My last post reminded me of a visitor we had to our church a couple years ago. I got a call on Saturday from "Mark" who was driving through town and was looking for a place to worship with his son. They were in the middle of a regular father-son trip. He didn't call to confirm the time of the services and directions, but to ask what I was preaching on. He explained that he and his son wanted to read the passage that night and prepare themselves for worship tomorrow. I gave him the difficult passage in Jeremiah and explained a bit about where I would be coming from. He was very appreciative and said he would be praying for me as well. I kept thinking, "Man, this guy actually prepares for worship!" This father was teaching his son something invaluable concerning the gathered worship of God's people. I was impressed and encouraged.

Probably very few people take the time to prepare themselves for worship the night before the Lord's Day. To be quiet. To ask God to convict, challenge, direct, and conform them when they gather in the morning. To meditate on the Scripture to be preached. To pray for the church and pastor.

One concern I have is that many Christians view worship as the launch pad for the rest of the week. Rather, it should be the whole week, all of our service, ministry and work that is leading up to the gathered church glorifying God. This does not minimize the importance of the six other days. It gives them a focused end. Yes, private and family worship happens throughout the week, but Christ has died to gather for himself a people for his own possession who together proclaim his excellencies. We are meant for community, redeemed into community, and Sunday is the most brilliant picture of this we have. In our worship the community gathers, God speaks to us all, his people are both humbled and exalted, our prayers rise up to God together as a pleasing aroma, we share the bread and wine, we sing for the joy of our salvation, and we hear testimony of God's work in each other's lives. This is no small thing. This is something we should prepare ourselves for; something we must teach our children, by example, to prepare themselves for.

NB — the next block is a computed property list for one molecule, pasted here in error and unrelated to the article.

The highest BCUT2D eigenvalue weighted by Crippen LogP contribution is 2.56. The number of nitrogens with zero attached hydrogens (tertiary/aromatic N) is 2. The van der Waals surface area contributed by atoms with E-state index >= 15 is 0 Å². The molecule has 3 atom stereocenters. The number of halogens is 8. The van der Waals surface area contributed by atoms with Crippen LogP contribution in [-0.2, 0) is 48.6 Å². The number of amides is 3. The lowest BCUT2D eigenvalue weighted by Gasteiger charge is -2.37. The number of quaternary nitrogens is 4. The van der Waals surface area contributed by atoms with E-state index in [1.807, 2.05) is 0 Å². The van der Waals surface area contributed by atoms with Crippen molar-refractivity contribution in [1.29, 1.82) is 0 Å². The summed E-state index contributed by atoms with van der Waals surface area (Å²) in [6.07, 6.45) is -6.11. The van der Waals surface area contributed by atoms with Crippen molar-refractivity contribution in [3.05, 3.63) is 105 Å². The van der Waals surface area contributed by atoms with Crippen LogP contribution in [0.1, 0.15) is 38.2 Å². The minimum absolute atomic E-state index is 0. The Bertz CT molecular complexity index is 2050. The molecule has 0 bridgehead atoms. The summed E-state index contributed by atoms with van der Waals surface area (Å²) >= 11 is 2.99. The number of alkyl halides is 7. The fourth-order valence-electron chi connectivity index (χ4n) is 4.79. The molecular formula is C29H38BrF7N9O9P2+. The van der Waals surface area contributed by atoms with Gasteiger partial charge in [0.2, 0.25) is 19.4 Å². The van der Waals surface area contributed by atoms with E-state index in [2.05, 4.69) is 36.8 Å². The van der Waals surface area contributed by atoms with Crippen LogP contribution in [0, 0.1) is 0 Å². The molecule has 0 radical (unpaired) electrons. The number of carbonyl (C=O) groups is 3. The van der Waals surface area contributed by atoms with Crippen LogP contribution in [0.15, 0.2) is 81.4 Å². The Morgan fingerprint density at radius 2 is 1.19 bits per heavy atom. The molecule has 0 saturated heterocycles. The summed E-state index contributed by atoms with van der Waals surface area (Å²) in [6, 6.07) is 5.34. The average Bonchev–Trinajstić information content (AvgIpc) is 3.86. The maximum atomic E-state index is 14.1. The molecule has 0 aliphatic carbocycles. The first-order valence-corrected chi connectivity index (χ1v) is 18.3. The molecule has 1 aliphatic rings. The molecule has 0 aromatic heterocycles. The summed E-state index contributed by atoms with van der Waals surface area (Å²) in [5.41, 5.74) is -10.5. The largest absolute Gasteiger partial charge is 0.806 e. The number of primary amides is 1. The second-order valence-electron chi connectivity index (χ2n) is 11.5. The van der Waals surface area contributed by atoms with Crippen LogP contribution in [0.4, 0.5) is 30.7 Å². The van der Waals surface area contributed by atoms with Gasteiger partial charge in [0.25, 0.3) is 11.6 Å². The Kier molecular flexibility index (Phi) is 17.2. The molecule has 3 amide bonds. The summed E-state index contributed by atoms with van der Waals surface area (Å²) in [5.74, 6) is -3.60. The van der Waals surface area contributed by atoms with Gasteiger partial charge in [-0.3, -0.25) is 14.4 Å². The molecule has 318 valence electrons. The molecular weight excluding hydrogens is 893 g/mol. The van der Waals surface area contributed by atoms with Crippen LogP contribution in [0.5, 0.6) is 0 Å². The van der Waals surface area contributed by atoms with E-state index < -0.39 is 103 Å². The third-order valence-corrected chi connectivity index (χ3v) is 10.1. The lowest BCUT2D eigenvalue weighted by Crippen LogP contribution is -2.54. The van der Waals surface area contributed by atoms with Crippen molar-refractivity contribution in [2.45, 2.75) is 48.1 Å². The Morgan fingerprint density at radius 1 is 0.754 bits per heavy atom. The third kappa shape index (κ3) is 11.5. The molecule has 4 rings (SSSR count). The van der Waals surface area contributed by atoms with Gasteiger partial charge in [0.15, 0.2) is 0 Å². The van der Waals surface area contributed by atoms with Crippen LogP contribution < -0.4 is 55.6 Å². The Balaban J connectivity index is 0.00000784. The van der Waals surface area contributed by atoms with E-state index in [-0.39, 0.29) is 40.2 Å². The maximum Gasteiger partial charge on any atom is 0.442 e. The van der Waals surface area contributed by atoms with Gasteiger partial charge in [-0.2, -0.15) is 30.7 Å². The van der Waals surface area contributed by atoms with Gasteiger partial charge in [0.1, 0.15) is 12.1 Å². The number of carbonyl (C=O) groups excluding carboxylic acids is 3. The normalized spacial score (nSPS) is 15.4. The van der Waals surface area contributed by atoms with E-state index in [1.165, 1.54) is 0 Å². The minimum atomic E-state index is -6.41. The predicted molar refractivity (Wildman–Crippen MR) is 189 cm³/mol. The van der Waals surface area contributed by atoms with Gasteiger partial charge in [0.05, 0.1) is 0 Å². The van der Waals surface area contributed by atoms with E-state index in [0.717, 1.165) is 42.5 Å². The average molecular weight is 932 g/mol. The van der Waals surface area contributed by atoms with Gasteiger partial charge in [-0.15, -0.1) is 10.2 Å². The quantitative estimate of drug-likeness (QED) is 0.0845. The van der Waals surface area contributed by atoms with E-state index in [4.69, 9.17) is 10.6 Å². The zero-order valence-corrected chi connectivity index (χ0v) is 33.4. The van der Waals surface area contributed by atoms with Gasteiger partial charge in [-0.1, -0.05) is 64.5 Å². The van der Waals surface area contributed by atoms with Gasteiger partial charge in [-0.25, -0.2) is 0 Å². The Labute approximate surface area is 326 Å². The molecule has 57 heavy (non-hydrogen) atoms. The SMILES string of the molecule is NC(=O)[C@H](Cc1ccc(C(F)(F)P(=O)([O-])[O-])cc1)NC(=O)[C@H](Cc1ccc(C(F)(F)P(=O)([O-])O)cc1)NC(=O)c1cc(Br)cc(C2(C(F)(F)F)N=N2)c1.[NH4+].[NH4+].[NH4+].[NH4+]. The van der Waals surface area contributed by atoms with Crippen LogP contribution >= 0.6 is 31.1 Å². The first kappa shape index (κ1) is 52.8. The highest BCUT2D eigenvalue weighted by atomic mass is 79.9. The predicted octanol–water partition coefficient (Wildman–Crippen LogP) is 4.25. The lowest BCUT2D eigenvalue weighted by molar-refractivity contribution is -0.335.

So, that Sunday morning Mark and his son arrived to join us in worship. I had no idea it was Mark Dever, pastor of Capitol Hill Baptist Church, until they walked in the front door. He offered encouraging words that day to us as we chatted after worship. Most encouraging to me was knowing that a man and his son were preparing for worship the night before, and getting a peek into the life of a well known pastor many of us really respect. All would do well if they would read his books, or at least spend some time at his ministry site 9

I am leaving early tomorrow for the Together for the Gospel Conference where Mark Dever, Al Mohler, Ligon Duncan and C.J. Mahaney will be preaching. It should be excellent.